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    Opposed. "It is not lawful for any man to take upon him the office of public preaching, or ministering the Sacraments in the Congregation, before he be lawfully called, and sent to execute the same." (Article 23) One cannot be kind of a priest or kind of a bishop anymore tha n one can be kind of pregnant. You either are or aren't. A priest is as a priest does. If a person is allowed to perform the the functions of a priest, then there's no longer a need for a priest.
     
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  14. Celtic1

    Celtic1 Well-Known Member

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    I prefer to get my doctrine from the Bible instead of man-made rules.

    Further, the logic of your last sentence does not stand up. Substitute "pastor" for "priest", and you'll see what I mean. Allowing others to perform a function does not do away with the need for an office.

    Apparently, Sydney Anglicans have come to the same conclusion and see no conflict in the matter.
     
  15. Toma

    Toma Well-Known Member Anglican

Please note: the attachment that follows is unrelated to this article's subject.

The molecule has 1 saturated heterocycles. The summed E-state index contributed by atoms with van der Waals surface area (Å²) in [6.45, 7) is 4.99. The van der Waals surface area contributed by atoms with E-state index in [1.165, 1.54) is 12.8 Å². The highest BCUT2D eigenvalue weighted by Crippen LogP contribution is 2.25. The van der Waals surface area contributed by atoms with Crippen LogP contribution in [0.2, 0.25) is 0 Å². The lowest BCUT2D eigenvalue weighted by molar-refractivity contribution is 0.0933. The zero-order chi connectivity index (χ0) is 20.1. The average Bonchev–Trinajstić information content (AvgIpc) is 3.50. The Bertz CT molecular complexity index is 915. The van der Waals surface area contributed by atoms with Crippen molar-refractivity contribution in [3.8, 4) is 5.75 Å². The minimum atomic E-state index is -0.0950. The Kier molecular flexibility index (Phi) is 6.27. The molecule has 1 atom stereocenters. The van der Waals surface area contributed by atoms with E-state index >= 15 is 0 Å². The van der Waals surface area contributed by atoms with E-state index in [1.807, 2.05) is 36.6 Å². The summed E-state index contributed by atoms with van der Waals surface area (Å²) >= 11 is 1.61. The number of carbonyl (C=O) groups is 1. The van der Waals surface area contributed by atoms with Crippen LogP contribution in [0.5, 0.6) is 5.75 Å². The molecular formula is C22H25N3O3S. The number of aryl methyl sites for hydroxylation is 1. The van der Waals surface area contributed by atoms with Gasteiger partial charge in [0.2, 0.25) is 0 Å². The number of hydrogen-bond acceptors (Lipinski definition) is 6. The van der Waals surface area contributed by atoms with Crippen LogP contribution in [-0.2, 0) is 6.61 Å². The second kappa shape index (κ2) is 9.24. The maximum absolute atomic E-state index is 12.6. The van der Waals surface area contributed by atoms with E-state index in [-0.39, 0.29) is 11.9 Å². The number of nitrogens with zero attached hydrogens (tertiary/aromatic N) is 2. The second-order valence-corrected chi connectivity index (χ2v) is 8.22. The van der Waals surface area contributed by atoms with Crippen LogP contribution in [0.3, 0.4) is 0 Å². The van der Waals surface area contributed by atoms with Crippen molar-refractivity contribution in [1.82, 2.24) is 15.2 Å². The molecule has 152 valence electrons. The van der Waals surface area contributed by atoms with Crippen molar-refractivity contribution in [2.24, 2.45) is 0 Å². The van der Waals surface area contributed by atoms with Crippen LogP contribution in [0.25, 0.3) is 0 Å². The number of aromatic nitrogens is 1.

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    Just wondering, how would you reply to people who say that Christ only told the twelve to "do this" in His remembrance, which they say implies an exclusivity in its celebration?

    I'm not particularly convinced that lay-people absolutely cannot celebrate. It would be very cruel of God to tell us to "do this" as a perpetual command of obedience and love, but then during times of martyrdom, persecution, and loss take away the clergy who are able to do it.
     
  16. Celtic1

    Celtic1 Well-Known Member

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    I would say that is a seriously mistaken interpretation -- scripturally and logically.

    Your last paragraph is good.